Home NEWS Maura Healey is spearheading an effort to stop asbestos-related deaths

Maura Healey is spearheading an effort to stop asbestos-related deaths


Massachusetts Attorney General Maura Healey launched an initiative called Healthy Buildings, Healthy Air in 2017, securing her place as a champion of asbestos reform. Three years later, her report on the state of asbestos across the commonwealth — and what’s being done about it — is live.

What to know about asbestos

Asbestos is a mineral fiber commonly used in building materials that has been a known carcinogen since the 1970s. Use of the substance has been legally limited over the past half century, but it can still be found in many older buildings and is still being readily imported and used in the U.S.

If inhaled, the fibers can cause life-threatening, incurable illnesses including lung cancer and mesothelioma.

An estimated 12,000 to 15,000 Americans die from asbestos exposure each year, according to one advocacy group. From 1999-2013, more than 6,000 people reportedly died of asbestos exposure in Massachusetts.

Though more than 50 countries have outlawed the use of asbestos, the U.S. has not.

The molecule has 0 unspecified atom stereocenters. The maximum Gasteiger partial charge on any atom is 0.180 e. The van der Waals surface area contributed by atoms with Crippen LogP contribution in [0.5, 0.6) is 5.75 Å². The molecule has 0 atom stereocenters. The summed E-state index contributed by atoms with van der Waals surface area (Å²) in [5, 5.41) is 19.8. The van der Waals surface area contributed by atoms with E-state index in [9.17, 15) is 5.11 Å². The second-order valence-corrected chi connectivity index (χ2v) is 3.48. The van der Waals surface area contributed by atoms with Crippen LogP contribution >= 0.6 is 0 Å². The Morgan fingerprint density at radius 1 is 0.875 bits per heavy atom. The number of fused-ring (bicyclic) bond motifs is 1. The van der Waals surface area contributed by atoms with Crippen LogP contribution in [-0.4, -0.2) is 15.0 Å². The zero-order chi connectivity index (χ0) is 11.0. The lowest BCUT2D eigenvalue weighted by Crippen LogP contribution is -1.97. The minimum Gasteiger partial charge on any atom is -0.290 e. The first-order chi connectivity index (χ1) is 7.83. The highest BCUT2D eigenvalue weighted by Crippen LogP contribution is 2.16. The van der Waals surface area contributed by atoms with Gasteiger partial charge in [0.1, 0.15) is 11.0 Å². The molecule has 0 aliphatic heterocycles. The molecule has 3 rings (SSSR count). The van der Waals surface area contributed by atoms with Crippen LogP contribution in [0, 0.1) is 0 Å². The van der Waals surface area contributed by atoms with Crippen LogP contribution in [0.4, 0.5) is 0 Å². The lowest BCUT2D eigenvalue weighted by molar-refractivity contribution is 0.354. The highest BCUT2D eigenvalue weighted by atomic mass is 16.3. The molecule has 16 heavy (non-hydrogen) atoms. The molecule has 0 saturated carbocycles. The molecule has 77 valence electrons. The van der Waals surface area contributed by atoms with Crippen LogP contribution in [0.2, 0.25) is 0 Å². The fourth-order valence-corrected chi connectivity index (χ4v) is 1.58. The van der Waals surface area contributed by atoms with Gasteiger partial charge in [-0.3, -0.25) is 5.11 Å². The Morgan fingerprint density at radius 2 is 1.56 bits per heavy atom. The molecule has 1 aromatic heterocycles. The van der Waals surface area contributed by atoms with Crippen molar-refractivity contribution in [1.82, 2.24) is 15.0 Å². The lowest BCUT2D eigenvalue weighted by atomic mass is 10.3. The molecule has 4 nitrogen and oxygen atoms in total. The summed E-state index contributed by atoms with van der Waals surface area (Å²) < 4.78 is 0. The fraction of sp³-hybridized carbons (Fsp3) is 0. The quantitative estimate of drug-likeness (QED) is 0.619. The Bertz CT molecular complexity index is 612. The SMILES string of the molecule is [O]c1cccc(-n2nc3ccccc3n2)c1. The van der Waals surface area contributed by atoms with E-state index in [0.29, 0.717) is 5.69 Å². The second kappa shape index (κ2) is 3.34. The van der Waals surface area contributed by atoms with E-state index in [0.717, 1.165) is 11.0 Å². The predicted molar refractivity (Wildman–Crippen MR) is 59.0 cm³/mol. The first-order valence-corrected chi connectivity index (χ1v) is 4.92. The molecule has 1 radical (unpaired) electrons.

Moving forward

Since launching the Healthy Buildings, Healthy Air initiative, the AG’s office has worked to enforce safety laws relating to asbestos and raise awareness for how dangerous the substance is, according to a press release.

  1. Enforcement

    • Healey’s office said it has secured more than $3.4 million in penalties for state asbestos law violations.

    • Cases were resolved against 35 defendants. Violations were documented at schools, nursing homes, community centers, and more.
  2. Awareness

    • A database mapping where asbestos is present in Massachusetts’s schools was developed by the AG’s office and other agencies.

    • A web page specifically discussing asbestos and its risks was also set up.
  3. Advocacy

    • Healey is spearheading a group of states who are working to make sure the Environmental Protection Agency is properly evaluating asbestos risks.

    • She also just led a multi-state lawsuit against the EPA accusing the agency of failing to require the chemical industry to provide necessary information on asbestos.

    • Healey’s coalition also called on congress in July to ban asbestos.

In a release, Healey touted the progress her initiative has made.

“Massachusetts has been a leader in protecting its residents and the environment from the harms of asbestos, and our office is working every day to keep people safe,” she said in a statement. “Our Healthy Buildings, Healthy Air Initiative is achieving real benefits for workers, residents, school communities and families.”

To report violations of asbestos regulations, anyone can call the Massachusetts Department of Environmental Protection at 1-888-304-1133 or the Department of Labor Standards at 617-626-6960.


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